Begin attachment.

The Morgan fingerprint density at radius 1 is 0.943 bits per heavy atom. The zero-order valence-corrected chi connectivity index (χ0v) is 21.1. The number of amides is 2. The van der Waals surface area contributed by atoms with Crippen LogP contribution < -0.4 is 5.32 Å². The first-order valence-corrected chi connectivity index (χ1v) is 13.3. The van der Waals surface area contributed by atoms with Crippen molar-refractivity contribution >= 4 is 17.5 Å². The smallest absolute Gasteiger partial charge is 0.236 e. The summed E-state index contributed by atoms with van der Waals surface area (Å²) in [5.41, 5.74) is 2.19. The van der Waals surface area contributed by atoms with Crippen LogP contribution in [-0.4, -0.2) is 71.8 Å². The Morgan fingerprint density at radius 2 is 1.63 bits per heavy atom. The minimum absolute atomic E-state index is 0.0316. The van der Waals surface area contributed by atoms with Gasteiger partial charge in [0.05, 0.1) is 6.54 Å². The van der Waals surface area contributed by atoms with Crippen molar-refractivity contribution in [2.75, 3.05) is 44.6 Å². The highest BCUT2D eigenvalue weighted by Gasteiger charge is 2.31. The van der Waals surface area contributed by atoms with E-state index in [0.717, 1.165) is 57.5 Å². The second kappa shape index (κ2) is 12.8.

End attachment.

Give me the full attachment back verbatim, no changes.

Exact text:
The Morgan fingerprint density at radius 1 is 0.943 bits per heavy atom. The zero-order valence-corrected chi connectivity index (χ0v) is 21.1. The number of amides is 2. The van der Waals surface area contributed by atoms with Crippen LogP contribution < -0.4 is 5.32 Å². The first-order valence-corrected chi connectivity index (χ1v) is 13.3. The van der Waals surface area contributed by atoms with Crippen molar-refractivity contribution >= 4 is 17.5 Å². The smallest absolute Gasteiger partial charge is 0.236 e. The summed E-state index contributed by atoms with van der Waals surface area (Å²) in [5.41, 5.74) is 2.19. The van der Waals surface area contributed by atoms with Crippen LogP contribution in [-0.4, -0.2) is 71.8 Å². The Morgan fingerprint density at radius 2 is 1.63 bits per heavy atom. The minimum absolute atomic E-state index is 0.0316. The van der Waals surface area contributed by atoms with Gasteiger partial charge in [0.05, 0.1) is 6.54 Å². The van der Waals surface area contributed by atoms with Crippen molar-refractivity contribution in [2.75, 3.05) is 44.6 Å². The highest BCUT2D eigenvalue weighted by Gasteiger charge is 2.31. The van der Waals surface area contributed by atoms with E-state index in [0.717, 1.165) is 57.5 Å². The second kappa shape index (κ2) is 12.8.